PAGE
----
Similar to JIM8, the labeling by JIM15 antibody was also weaker in the control plants of the tolerant genotype than in the sensitive one (Figure 7B). However, the change in epitope abundance was nearly the same in both tolerant and sensitive genotypes. The LT treatment resulted in a signal strength increase in banana leaves and peaked at 10°C. The optical density increased 1.65 and 1.51 fold in the tolerant and sensitive genotype, respectively (Figure 7B). When compared with the sensitive genotype, the tolerant genotype started to greatly accumulate the antigen under stronger LT stress. Notably, the signal in the tolerant genotype was stronger at 7°C when compared with the sensitive genotype, with the opposite signal trend being observed at higher temperatures (25, 16, and 10°C) (Figure 7B).
In both genotypes, the intensity of PN16.4B4 epitope decreased slightly at 16°C followed by a gradual increase when the temperature further dropped (Figure 7C). As a result, the epitope level increased by decline of temperature in both genotypes (Figure 7C).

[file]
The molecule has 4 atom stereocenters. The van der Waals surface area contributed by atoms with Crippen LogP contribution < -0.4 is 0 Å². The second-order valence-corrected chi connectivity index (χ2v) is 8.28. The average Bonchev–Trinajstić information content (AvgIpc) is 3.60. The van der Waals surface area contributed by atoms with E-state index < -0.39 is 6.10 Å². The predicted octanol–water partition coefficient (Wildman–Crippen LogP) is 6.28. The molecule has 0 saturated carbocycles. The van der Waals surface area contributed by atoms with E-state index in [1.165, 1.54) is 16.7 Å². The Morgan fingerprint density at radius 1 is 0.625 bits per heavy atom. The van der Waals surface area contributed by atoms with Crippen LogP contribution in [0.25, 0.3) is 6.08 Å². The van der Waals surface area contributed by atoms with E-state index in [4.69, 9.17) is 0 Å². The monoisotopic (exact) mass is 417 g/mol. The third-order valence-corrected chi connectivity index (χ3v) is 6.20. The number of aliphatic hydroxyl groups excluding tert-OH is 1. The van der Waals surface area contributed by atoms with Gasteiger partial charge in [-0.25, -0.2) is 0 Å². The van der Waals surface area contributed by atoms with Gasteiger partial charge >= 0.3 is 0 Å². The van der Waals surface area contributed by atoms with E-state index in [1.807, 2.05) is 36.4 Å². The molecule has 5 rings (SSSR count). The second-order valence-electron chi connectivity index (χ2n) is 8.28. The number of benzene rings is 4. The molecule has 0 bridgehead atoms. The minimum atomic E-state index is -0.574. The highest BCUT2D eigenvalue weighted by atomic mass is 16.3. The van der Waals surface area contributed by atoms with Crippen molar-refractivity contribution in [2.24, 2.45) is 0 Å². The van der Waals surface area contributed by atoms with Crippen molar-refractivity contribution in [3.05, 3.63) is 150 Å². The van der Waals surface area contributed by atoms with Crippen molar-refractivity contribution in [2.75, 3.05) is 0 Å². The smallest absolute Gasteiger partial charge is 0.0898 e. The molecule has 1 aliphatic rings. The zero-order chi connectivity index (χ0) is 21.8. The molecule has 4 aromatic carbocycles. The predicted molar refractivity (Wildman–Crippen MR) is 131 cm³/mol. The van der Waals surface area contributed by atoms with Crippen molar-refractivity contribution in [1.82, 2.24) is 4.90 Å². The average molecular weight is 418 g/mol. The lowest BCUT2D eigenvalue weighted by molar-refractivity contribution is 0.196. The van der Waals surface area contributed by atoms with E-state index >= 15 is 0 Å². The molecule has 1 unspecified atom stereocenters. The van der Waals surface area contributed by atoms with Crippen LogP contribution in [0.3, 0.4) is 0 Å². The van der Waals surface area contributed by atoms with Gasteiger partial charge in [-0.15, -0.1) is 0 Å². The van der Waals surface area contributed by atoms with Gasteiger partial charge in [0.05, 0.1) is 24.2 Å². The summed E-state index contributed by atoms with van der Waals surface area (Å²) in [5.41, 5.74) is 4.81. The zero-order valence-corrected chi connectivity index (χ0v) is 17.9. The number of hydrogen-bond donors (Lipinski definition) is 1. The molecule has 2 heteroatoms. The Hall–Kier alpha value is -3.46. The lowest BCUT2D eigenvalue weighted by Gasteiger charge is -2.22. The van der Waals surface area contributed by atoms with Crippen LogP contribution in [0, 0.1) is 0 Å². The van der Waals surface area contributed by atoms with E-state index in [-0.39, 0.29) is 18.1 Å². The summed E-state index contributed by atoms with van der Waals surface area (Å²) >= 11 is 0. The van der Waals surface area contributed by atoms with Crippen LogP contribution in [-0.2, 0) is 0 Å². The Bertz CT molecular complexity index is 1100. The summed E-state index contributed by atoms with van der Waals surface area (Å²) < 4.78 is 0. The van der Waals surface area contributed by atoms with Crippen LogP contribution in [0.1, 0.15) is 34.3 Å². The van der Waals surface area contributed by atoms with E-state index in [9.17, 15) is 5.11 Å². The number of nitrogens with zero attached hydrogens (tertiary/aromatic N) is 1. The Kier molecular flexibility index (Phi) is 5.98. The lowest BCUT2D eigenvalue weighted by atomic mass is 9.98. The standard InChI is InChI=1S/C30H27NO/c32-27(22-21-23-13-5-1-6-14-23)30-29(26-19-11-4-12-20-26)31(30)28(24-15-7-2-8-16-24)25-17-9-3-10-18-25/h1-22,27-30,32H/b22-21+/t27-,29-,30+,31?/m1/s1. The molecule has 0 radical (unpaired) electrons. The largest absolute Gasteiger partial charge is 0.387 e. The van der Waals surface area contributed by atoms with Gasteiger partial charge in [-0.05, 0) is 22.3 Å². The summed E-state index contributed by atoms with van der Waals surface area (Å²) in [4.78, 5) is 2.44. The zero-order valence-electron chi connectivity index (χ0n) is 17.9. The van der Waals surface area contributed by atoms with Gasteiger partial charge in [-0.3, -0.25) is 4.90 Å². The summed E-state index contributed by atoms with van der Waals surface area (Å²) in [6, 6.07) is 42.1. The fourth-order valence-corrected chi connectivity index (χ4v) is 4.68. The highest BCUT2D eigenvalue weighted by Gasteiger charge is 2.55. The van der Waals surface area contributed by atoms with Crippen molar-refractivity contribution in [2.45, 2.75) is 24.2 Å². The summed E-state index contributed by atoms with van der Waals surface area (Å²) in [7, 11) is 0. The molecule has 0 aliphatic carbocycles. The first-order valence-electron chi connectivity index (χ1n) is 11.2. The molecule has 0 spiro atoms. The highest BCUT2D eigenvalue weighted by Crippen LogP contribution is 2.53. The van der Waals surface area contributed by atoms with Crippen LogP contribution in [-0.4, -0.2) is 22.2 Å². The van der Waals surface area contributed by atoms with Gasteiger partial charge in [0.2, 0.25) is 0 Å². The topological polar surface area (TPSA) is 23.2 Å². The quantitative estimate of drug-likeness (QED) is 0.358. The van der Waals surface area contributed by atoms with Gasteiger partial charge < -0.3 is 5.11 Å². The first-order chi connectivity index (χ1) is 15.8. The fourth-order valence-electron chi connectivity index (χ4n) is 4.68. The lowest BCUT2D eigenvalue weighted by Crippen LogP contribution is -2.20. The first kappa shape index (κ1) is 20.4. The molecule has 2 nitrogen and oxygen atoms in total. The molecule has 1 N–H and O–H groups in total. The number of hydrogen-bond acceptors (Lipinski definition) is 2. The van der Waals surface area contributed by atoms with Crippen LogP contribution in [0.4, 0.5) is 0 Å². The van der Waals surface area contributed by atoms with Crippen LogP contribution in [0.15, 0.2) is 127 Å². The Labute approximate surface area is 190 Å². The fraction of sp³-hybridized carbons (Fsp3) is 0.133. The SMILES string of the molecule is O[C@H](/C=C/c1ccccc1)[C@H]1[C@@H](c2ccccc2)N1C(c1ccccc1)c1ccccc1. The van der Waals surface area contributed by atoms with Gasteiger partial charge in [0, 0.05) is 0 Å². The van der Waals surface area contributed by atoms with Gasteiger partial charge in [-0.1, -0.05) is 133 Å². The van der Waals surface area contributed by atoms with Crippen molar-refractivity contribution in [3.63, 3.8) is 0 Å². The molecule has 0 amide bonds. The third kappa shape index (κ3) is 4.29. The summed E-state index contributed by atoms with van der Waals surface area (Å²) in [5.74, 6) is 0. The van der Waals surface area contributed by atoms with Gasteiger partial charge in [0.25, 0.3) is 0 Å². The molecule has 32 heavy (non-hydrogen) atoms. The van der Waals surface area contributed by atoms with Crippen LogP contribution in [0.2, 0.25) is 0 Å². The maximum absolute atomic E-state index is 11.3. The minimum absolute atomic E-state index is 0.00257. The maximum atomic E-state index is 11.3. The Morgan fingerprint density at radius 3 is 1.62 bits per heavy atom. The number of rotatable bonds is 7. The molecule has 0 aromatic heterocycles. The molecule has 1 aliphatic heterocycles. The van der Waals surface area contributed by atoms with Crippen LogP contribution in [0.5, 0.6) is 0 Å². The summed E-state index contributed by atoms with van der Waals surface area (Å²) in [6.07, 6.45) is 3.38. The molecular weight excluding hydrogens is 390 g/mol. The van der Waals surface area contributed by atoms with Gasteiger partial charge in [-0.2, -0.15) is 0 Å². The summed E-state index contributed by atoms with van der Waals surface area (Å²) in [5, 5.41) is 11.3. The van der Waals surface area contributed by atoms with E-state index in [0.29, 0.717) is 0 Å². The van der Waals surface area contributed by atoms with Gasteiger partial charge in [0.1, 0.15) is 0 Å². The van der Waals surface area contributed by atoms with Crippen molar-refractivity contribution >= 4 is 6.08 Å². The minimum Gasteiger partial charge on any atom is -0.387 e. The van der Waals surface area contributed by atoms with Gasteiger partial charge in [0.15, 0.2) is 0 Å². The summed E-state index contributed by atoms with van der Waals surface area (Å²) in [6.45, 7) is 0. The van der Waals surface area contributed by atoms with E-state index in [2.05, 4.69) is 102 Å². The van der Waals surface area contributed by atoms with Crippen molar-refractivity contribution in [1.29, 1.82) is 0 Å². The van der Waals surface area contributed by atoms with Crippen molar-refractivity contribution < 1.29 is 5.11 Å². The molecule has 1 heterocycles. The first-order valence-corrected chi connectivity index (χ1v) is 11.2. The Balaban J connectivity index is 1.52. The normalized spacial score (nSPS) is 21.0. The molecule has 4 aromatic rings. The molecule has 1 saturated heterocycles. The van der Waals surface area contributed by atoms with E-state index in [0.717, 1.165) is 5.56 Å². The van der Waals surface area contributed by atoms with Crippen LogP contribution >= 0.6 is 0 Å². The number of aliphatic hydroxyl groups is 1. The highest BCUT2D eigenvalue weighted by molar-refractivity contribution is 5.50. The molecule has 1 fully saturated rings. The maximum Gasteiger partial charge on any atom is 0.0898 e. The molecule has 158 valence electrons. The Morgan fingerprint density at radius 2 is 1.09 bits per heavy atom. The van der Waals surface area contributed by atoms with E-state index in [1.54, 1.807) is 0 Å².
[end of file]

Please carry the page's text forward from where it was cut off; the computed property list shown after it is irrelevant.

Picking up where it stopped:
Abundance and localization changes of AGPs recognized by JIM16, JIM14, LM2 and LM14 antibodies, respectively in different cell types of LT treated banana leaves are provided in the Supporting Information Figures (Supplemental Figures S1–S4).
Immuno-dot analyses on leaf pectin and AGP extracts were also employed to confirm the results from immuno-fluorescence labeling. Figure 8 shows the abundance of pectins and AGPs immuno-reacting with CCRC-M32, JIM4, JIM16, LM2, and LM14 antibodies challenged with low temperature stress. Basically, the changes revealed by immuno-dot blotting were consistent with those from immuno-fluorescence labeling, especially for JIM4 and JIM16 antibodies.